I had already made a portrait of Yannis Houvardas for “Paraskinio”, in 2009 and I had filmed him rehearsing on two additional occasions, for documentaries about Amalia Moutoussi and Stefania Goulioti respectively.
But this familiarity did not help at all.
When Hamlet’s rehearsals were about to begin, in October 2014, Yannis was explicit about not wanting a camera around. He asked me to start filming on the day the team would finally settle at the Onassis Cultural Center, namely on 2 January 2015.
And that was exactly what happened. Therefore, we were never given the chance to chronicle how the work developed from the beginning, but only during the last fifteen days.
When we started, there was so much tension, one could cut through it with a knife. Stress levels were running high.
Apostolia and I had to work in unprecedented and difficult conditions. We were told we had to film from the stalls and never go on stage.
Yannis would not put on a lapel mic, so that we could record whatever he was saying clearly and for the first few days, our communication took place through his wife, Alkistis, who was playing Ophelia.
The stakes were high. Hamlet. A Hamlet, all theatre lovers in Athens had been waiting for, and featuring a first-class cast; Christos Loulis, in the title role, Amalia Moutoussi as Gertrud, and among others, Nikos Hatzopoulos, Giorgos Gallos, Haris Frangoulis and Orfeas Avgoustidis.
In the first few days, the distance between the stalls and the stage did not allow us to become more familiar with the members of the ensemble and everything had become very difficult.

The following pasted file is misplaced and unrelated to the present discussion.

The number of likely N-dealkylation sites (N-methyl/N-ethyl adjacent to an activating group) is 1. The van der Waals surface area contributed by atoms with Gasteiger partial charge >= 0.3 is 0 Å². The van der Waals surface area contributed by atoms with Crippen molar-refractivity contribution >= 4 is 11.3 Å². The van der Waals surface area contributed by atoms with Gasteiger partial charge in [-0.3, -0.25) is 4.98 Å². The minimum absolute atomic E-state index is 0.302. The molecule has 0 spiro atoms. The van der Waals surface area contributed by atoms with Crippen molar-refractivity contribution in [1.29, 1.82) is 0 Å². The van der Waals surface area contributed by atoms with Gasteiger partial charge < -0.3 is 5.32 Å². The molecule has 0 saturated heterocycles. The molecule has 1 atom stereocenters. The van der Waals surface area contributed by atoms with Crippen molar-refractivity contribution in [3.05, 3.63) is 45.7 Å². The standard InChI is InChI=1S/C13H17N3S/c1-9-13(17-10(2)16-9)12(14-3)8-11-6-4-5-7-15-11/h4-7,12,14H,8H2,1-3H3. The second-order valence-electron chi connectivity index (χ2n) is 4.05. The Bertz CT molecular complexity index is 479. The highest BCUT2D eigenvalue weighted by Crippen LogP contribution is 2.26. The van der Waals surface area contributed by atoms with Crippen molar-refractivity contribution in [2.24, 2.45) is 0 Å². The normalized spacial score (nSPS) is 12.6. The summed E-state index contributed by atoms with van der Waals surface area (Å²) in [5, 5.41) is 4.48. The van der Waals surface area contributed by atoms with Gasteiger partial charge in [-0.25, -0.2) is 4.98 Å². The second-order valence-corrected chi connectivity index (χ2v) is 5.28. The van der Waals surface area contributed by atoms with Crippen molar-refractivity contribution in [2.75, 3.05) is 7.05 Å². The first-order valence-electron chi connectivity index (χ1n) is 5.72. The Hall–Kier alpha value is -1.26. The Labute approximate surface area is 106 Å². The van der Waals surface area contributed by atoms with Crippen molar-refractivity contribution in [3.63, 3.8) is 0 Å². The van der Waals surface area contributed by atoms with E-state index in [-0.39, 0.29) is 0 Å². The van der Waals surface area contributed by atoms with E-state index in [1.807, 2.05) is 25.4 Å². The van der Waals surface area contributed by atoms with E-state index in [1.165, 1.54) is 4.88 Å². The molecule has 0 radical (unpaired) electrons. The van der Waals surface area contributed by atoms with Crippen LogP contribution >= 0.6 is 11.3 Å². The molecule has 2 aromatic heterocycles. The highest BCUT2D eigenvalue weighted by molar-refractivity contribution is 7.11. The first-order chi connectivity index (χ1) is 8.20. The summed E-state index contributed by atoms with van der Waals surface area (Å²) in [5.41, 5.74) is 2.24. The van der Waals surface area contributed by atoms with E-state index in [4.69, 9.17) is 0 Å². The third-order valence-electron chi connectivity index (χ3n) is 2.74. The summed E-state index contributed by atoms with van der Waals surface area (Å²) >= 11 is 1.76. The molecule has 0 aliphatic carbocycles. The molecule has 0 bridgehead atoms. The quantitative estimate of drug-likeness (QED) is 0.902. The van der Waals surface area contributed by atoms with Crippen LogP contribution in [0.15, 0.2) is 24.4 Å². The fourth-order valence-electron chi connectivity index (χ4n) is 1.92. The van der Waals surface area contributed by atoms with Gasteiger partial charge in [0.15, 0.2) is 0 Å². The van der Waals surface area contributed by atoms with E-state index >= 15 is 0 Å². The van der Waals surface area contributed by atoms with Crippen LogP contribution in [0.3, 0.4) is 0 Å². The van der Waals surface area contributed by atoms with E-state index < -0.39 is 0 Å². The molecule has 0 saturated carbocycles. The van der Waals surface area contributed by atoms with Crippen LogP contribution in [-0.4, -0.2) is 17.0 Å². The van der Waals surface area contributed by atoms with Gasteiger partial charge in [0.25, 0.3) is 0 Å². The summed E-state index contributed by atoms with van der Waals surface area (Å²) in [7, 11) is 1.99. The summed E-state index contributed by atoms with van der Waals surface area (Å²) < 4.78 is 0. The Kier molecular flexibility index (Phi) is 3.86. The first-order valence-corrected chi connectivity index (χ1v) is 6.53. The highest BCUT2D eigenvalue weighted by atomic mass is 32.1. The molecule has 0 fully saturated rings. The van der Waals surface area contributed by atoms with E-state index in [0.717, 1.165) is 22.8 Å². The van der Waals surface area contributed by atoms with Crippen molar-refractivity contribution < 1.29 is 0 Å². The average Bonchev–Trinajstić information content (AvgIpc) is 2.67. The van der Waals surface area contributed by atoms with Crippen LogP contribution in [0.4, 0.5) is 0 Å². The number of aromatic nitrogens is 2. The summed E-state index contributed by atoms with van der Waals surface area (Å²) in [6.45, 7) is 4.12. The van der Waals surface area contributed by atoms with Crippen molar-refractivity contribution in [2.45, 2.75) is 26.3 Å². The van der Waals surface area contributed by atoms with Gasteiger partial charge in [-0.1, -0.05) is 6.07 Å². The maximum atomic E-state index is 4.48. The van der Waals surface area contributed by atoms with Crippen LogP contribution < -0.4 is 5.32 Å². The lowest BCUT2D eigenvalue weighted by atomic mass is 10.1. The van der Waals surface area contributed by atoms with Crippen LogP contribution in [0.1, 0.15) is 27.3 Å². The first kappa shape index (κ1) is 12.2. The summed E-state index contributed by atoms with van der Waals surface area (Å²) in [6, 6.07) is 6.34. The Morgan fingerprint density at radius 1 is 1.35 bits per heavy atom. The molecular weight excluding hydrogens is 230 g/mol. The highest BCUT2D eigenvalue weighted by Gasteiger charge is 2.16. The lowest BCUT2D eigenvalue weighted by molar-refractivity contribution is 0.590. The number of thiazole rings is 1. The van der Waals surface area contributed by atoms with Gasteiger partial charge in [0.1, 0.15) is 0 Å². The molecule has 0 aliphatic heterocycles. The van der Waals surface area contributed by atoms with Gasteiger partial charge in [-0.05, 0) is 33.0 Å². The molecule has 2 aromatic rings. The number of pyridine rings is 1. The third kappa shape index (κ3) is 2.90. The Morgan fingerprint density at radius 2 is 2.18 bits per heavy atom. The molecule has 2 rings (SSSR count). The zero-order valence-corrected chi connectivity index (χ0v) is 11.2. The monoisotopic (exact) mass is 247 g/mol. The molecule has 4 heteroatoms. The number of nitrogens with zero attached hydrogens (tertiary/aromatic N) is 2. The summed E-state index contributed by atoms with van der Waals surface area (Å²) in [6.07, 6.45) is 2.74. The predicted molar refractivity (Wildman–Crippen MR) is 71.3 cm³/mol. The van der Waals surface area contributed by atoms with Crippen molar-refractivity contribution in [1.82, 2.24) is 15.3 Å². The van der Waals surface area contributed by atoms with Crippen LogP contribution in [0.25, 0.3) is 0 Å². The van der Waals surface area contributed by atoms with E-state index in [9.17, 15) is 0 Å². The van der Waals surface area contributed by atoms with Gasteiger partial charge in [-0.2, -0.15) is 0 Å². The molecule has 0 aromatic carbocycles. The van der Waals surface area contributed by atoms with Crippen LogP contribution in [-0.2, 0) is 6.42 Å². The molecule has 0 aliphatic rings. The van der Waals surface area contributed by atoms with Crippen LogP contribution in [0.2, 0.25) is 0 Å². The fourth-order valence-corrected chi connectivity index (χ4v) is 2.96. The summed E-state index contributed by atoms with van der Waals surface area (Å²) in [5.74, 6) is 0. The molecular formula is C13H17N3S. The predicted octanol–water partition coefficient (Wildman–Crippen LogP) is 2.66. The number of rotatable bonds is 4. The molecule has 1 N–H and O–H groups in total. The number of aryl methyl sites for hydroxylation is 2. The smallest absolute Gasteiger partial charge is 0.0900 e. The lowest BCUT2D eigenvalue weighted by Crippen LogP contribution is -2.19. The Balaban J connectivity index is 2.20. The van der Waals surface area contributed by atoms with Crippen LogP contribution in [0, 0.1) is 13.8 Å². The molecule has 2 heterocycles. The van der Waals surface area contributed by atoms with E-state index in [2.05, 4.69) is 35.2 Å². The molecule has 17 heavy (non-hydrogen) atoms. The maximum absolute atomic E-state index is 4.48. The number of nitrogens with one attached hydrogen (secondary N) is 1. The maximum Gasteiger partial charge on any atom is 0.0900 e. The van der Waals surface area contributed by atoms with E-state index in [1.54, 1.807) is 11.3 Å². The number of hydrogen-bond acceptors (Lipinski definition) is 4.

On top of that, on the first day of shooting, one of the cameras fell to the ground and the lens broke!
We rented another one and carried on.
After the fifth day, things started to get better.
We were filming intensively. And we were entirely inconspicuous.
At the same time, as filming progressed, apart from the rehearsals themselves, we shot interviews of the actors, in order to capture their frame of mind during rehearsals, in other words how they were feeling at the time, as well as what their approach to the play and the production was.
At some point, Yannis, who had started to get more relaxed, was interviewed as well.
Yannis’ method is entirely different to that of Karathanos or Marmarinos. Yannis is more cerebral rather than emotional; everything is in his head (that is where the film’s title comes from).
It feels like he holds invisible threads that direct the movements of everyone. He has absolute control. But when there is good improvisation, befitting his style, he knows how to incorporate it.
We filmed everything even the opening night. I think that the best part of the film is the last thirty minutes, when we shot on two cameras; Apostolia filmed the performance, while I was backstage recording everything that was going on off stage. Many exciting things were going on. Actors were coming and going, talking on camera while I was recording their tension, their, anxiety, their nervousness and their relief.
The audience were given the chance to get to see the action on stage intercut with the action backstage.
I believe that despite all the great difficulties that there were, the end result was a very good film. And a powerful record.
Yannis was very happy with the film. He sincerely liked it and apologized for all the trouble he had put us to.